Indian has access to numerous sources of granular, current, verified and electronic data. These include both formal sources (GST payouts, financial statements, credit bureau ratings, etc.) and informal sources (e.g., telco, social media, e-commerce, utility data).
Not just this, India has adopted a consent-driven interoperable open-data approach, as embodied in the creation of the IndiaStack, UPI, the Account Aggregator framework, OCEN.
Rich and accessible datasets make India's financial sector ready to lead a credit transformation.
India has announced several schemes in the last few years to boost credit access, especially to the MSME sector. These include:
India's retail credit is only 14 percent of GDP (compared to 30 percent in Brazil, and more than 60 percent in China). Three-fifth of MSME credit in India is still sourced from the informal sector.
Lending costs in India are almost 5 percent higher than in peer economies.
The journey to avail credit in India is not MSME friendly: it doesn't leverage transaction-related data for underwriting, has inflexible collateral requirements, and doesn't tailor propositions to needs of small businesses.
From 14% in 2021 to
Retail Credit to GDP ratio by 2030
|From ~55% currently to
(RBI FI-Index) by 2030
Green Assets share to Lending Portfolio by 2030
|From <40% in 2019 to
MSME Formal Credit Lending by 2030
From ~5% in 2019 to
Commercial borrowing cost gap with peer economies by 2047
|From ~56% in 2020 to
Credit to GDP Ratio by
From 1 currently to
Indian Banks in Global Top 50 list by Asset Size by 2047
|From ~USD 200 Bn in 2021 to
Banking contribution to GDP
India's credit bureaus and public credit registry (currently under consideration) could leverage the Account Aggregator framework to become comprehensive consent-driven information bodies.
This in conjunction with open credit enablement network (OCEN) will enable them to identify early delinquency signals, provide (near) real-time credit insights, and release more dynamic and richer credit ratings and scores.
Key actors: Credit bureaus and public credit registry
India could launch a centrally coordinated program to create awareness about responsible lending practices, fraud, cybercrimes, credit scores, lending risks, etc. This will give more Indians confidence to participate in the formal sector and boost availability of credit.
This program could be structured and financed like the SEBI initiative to educate investors about mutual funds.
Key actors: Banking sector, potentially under the Indian Banks' Association
Credit access to underserved segments (such as MSME B2B commerce, rural agriculture, logistics, and healthcare) could be expanded through targeted ecosystems.
These ecosystems could encompass PPPs to establish critical ecosystem infrastructure (such as marketplaces, transaction platforms, and data platforms), policies to drive mass adoption of critical use cases, and tailored and seamlessly integrated credit products.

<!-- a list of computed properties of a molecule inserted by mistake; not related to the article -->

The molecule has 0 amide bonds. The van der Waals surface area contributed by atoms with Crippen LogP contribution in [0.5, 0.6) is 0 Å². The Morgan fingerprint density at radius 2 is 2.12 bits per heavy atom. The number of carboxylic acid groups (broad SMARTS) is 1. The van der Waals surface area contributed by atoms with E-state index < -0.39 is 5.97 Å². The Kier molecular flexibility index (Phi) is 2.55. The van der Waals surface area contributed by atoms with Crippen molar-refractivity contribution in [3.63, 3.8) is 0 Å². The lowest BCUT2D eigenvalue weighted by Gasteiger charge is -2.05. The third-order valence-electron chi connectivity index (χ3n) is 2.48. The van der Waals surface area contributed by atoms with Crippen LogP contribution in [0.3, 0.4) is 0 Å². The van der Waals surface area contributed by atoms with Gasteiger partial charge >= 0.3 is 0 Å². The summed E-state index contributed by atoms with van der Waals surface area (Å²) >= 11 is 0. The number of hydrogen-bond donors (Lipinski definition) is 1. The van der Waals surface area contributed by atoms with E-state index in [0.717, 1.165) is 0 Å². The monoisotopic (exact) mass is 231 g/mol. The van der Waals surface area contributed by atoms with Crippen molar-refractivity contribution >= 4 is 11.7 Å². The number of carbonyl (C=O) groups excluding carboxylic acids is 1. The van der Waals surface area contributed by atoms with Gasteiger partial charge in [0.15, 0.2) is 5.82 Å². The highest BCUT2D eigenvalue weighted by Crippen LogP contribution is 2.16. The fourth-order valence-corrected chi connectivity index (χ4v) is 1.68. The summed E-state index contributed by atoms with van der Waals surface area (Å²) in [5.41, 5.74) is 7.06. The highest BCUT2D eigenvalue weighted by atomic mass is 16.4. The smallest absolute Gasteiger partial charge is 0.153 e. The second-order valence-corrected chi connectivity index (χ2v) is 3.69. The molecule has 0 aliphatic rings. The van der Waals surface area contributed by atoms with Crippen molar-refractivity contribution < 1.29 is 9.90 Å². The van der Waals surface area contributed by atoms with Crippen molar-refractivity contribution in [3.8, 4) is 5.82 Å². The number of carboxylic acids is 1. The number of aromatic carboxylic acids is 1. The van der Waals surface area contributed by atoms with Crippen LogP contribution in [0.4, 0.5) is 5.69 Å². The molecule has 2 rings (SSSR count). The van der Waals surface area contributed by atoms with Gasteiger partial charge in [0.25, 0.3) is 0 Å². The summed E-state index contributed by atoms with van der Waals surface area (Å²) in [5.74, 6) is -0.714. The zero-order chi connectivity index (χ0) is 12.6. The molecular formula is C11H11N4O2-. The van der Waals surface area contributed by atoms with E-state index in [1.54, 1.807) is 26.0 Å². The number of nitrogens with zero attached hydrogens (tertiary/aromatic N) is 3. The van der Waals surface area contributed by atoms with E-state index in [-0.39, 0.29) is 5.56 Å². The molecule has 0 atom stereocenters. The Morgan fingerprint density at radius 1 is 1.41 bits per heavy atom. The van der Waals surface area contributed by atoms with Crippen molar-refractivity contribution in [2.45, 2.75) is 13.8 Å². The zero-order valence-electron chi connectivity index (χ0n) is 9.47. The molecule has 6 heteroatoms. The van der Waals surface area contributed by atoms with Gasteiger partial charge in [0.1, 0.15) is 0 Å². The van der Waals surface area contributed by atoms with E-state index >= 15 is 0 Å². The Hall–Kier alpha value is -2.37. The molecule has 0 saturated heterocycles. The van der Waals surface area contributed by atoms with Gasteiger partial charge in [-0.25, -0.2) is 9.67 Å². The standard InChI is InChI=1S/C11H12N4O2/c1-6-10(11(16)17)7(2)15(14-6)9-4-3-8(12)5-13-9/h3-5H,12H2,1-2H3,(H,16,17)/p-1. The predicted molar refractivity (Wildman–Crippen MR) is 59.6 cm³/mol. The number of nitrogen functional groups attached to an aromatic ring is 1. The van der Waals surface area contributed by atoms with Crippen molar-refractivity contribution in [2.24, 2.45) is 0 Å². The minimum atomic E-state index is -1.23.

Key actors: Financial and public institutions
Lenders could partner with regulators to create inter-operable collections protocols. These protocols could enable them to share collections capacity and drive more efficient utilization of installed collections infrastructure especially in underserved regions.
Key actors: Lenders, in partnership with regulatory bodies
India could incubate centralized, blockchain-based, asset-specific utilities to digitalize both physical collateral (homes, vehicles, gold, etc.) and financial assets (invoices, securities, etc.).
This would enable digital verification, lien-marking, trading, and securitization of all asset categories.
Key actors: Industry bodies, with regulatory support from RBI
Private lenders could leverage an expanded AA framework to enrich fraud registries with additional non-financial data sources (e.g., bill payments and online purchases). This could enable creation of sharper fraud signals (based on behavioral patterns) and more accurate and dynamic probabilistic fraud scores.
Key actors: Private lenders
The Account Aggregator framework could be expanded to include beyond-banking information (including from government services such as IT, GST, PF, etc.), utilities data (electricity, telco, gas, water, etc.), and other information (warehouse receipts, e-way bills, crop information, etc.). This expansion should be based on consent-based architecture, for both information collection and dissemination.
Key actors: RBI, with support from entities regulated by SEBI, IRDAI, etc.
India could expedite the NPA resolution process further by implementing e-court management systems, enabling e-bidding of bankrupt assets, expanding the Pre-packaged Insolvency Resolution Process (abbreviated as PRIRP) beyond MSMEs, and packaging pre-approvals from regulatory authorities along with the resolved asset.
Key actors: Ministry of Finance
India could create a digital currency with clearly defined standards for institutions across systems, protocols, and core infrastructure.
Doing so could improve credit penetration across both the retail and MSME segments, offer better visibility of MSME cashflows to institutions, allow real-time cross-border remittances, and expand trade finance offerings through international collaborations.
Key actors: RBI